Has America's Commitment to a Global Reign Deepened?
By Oliver Stone and Peter Kuznick
January 13, 2013
In January 2003, headlines such as "American Empire: Get
used to it" seemed commonplace. In the wake of 9/11, the
United States had already invaded Afghanistan, was weeks
away from invading Iraq and in the middle of a "global war
on terror." Since then, many Americans have indeed gotten
used to American Empire. The most disappointing among them
is President Obama, who once railed against the empire's
blackest outrages - from torture to perpetual imprisonment
without trial. Instead, Obama is about to enter his second
term as heir of George W. Bush's imperial strategy unless
his latest foreign policy appointments signal significant
While following through on some key promises, such as
withdrawing U.S. forces from Iraq, Obama has often
simultaneously deepened his commitment to the empire. In
some cases, he pursued his promises, proposing to close
Guantanamo and launching a plan to give terrorist
"detainees" civilian trials, and then quickly backed away as
his political foes attacked.
When in office, Obama ignored warnings about getting trapped
in the Afghan quagmire. Pushed by his handpicked advisers,
including Hillary Clinton and Republican holdover Robert
Gates, and generals David Petraeus and Stanley McChrystal,
he tripled the number of U.S. troops there. By 2011, the
United States was spending $110 billion on military
operations. Even as the president announced a slight
acceleration of the planned 2014 pullout, it is unclear what
long-term impact Obama's Afghan "surge" will have.
Elsewhere, Obama quickly became the world's leading drone
warrior, employing more predator drones in his first nine-
and- a-half months in office than Bush had in the previous
three years. The results are mixed. He managed to decapitate
much of al-Qaeda's leadership, but these attacks fueled
jihadist recruitment. In Yemen, al-Qaeda had up to 300
members when Obama's drone campaign began. It now has 1,000.
When the judge asked Pakistani-born "Times Square Bomber"
Faisal Shahzad how he could target innocent women and
children, he countered that U.S. drone strikes "kill women,
children; they kill everybody." To Shahzad, the victims were
human beings. Drone operators referred to them as "bug
Obama claimed the right to murder, without judicial review,
anyone he deemed a threat to U.S. interests, making him
judge, jury and executioner, and far exceeding Bush's
surveillance without judicial review (which also seems to
have expanded under Obama). He personally selected the
individuals to be targeted who were put on "kill lists."
Before 9/11, the U.S. had condemned targeted assassinations.
Now, they are Obama's signature foreign policy initiative,
one that many other nations have prepared to emulate.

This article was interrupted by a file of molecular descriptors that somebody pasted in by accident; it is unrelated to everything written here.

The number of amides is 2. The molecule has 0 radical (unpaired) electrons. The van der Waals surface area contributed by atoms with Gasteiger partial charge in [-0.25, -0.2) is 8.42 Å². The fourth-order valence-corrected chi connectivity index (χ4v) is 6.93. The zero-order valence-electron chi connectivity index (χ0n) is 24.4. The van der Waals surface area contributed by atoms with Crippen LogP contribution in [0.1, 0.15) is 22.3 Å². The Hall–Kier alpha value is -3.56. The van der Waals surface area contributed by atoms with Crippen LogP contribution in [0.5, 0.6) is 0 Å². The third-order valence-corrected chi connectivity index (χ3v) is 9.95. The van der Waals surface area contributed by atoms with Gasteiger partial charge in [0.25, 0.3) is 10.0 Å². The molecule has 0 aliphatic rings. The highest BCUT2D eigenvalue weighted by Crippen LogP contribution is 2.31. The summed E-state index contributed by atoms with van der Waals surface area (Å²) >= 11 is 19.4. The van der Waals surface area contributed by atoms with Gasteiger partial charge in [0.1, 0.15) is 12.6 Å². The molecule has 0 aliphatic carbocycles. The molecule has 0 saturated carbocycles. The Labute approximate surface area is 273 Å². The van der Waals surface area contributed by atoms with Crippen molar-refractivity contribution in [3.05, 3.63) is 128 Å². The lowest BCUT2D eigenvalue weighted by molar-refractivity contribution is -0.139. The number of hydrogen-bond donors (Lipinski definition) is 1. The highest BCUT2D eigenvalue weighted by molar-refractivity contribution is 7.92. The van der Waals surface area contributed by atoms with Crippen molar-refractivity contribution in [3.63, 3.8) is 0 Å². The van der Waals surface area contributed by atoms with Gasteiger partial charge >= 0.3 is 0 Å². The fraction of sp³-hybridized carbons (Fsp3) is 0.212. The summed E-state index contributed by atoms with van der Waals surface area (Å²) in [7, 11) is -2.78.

Often, Obama's efforts to expand America's imperial role are
obscured by Republican demands that he go further. Obama has
been hard on Iran, tightening sanctions and threatening
military action if it pursues a nuclear weapons program that
the intelligence community has consistently said it
abandoned in 2003, and soft on Israel, whose government's
recalcitrance and expansion of settlements undermine the
prospects for a two-state solution.
In Asia, the U.S. is transitioning to a more confrontational
role, dubbed the "pivot" as outlined in Secretary of State
Clinton's November 2011 Foreign Policy magazine article
titled "America's Pacific Century."
China Cold War
The U.S. has followed up with moves intended to encircle and
contain China, disturbingly reminiscent of its Cold War
efforts to contain the Soviet Union. Rather than
constructively engage China, the U.S. has been militarizing
the region with arms sales, joint naval operations,
strengthened military alliances, deployment of troops to
Australia, and a growing naval presence.
Even Obama's rhetoric has been disconcerting. Though he has
not gone as far as Bush in announcing a crusade to wipe out
"evil" in the world, he has echoed Woodrow Wilson's post-
World War I description of "America as the savior of the
world." "Unlike the old empires, we don't make these
sacrifices for territory or for resources. We do it because
it's right," Obama told troops returning from Iraq. He might
better recall the words of long-serving Federal Reserve
chairman Alan Greenspan, who wrote, "Everyone knows: The
Iraq War is largely about oil."
For all the credit Obama receives for withdrawing from Iraq
and his plans to vastly reduce the U.S. presence in
Afghanistan, he has not challenged U.S. perpetuation of the
most powerful and far-reaching empire in human history with
an estimated 700 to 1,000 foreign bases and a military
presence in 2008, according to scholar Chalmers Johnson, in
151 of the 192 U.N. member states.
Nor has he repudiated the attempt to achieve full spectrum
dominance, including weaponization of space and
militarization of cyberspace.
There are, however, a few signs of hope that Obama's
approach is changing. Nominating Chuck Hagel as secretary of
Defense - with his criticism of the Israel lobby, sensible
approach toward Iran, opposition to the surge in Iraq and
repudiation of nuclear weapons - and John Kerry as secretary
of State represents a major break with the hawks who
populated Obama's first administration.
Reversing course and embracing progressive ideals would help
restore the faith of his most fervent supporters, who saw
his first election as a transformational moment.
[Oliver Stone and Peter Kuznick are authors of The Untold
History of the United States. The Showtime series' final
episode airs tonight.]
]In addition to its own editorials, USA TODAY publishes
diverse opinions from outside writers, including our Board
[Thanks to Peter Kuznick for sending his opinion piece to
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